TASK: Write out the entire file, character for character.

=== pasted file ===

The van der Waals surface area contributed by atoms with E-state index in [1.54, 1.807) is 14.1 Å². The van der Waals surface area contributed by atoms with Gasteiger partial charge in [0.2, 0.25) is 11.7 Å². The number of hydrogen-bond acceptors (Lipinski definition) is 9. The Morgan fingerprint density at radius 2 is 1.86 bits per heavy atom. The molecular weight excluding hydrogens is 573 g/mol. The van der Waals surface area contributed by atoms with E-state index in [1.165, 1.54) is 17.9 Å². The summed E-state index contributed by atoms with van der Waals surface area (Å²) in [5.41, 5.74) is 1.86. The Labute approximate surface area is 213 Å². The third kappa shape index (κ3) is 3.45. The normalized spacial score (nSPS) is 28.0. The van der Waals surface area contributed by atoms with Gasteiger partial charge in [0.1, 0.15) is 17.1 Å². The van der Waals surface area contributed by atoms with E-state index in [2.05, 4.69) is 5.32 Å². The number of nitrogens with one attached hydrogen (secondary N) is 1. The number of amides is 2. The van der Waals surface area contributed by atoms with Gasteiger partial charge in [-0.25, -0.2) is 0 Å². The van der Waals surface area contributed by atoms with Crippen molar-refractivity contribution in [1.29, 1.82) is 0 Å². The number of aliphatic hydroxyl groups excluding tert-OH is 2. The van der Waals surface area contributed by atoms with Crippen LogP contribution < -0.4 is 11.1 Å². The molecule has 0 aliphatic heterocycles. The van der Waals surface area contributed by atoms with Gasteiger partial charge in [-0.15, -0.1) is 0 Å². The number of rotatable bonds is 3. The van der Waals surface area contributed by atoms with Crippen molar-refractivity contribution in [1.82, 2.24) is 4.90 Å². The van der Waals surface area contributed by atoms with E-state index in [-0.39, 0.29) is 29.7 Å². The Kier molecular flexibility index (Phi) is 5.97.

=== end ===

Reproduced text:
The van der Waals surface area contributed by atoms with E-state index in [1.54, 1.807) is 14.1 Å². The van der Waals surface area contributed by atoms with Gasteiger partial charge in [0.2, 0.25) is 11.7 Å². The number of hydrogen-bond acceptors (Lipinski definition) is 9. The Morgan fingerprint density at radius 2 is 1.86 bits per heavy atom. The molecular weight excluding hydrogens is 573 g/mol. The van der Waals surface area contributed by atoms with E-state index in [1.165, 1.54) is 17.9 Å². The summed E-state index contributed by atoms with van der Waals surface area (Å²) in [5.41, 5.74) is 1.86. The Labute approximate surface area is 213 Å². The third kappa shape index (κ3) is 3.45. The normalized spacial score (nSPS) is 28.0. The van der Waals surface area contributed by atoms with Gasteiger partial charge in [0.1, 0.15) is 17.1 Å². The van der Waals surface area contributed by atoms with E-state index in [2.05, 4.69) is 5.32 Å². The number of nitrogens with one attached hydrogen (secondary N) is 1. The number of amides is 2. The van der Waals surface area contributed by atoms with Gasteiger partial charge in [-0.25, -0.2) is 0 Å². The van der Waals surface area contributed by atoms with Crippen molar-refractivity contribution in [1.29, 1.82) is 0 Å². The number of aliphatic hydroxyl groups excluding tert-OH is 2. The van der Waals surface area contributed by atoms with Crippen LogP contribution < -0.4 is 11.1 Å². The molecule has 0 aliphatic heterocycles. The van der Waals surface area contributed by atoms with Gasteiger partial charge in [-0.15, -0.1) is 0 Å². The number of rotatable bonds is 3. The van der Waals surface area contributed by atoms with Crippen molar-refractivity contribution in [1.82, 2.24) is 4.90 Å². The van der Waals surface area contributed by atoms with E-state index in [-0.39, 0.29) is 29.7 Å². The Kier molecular flexibility index (Phi) is 5.97.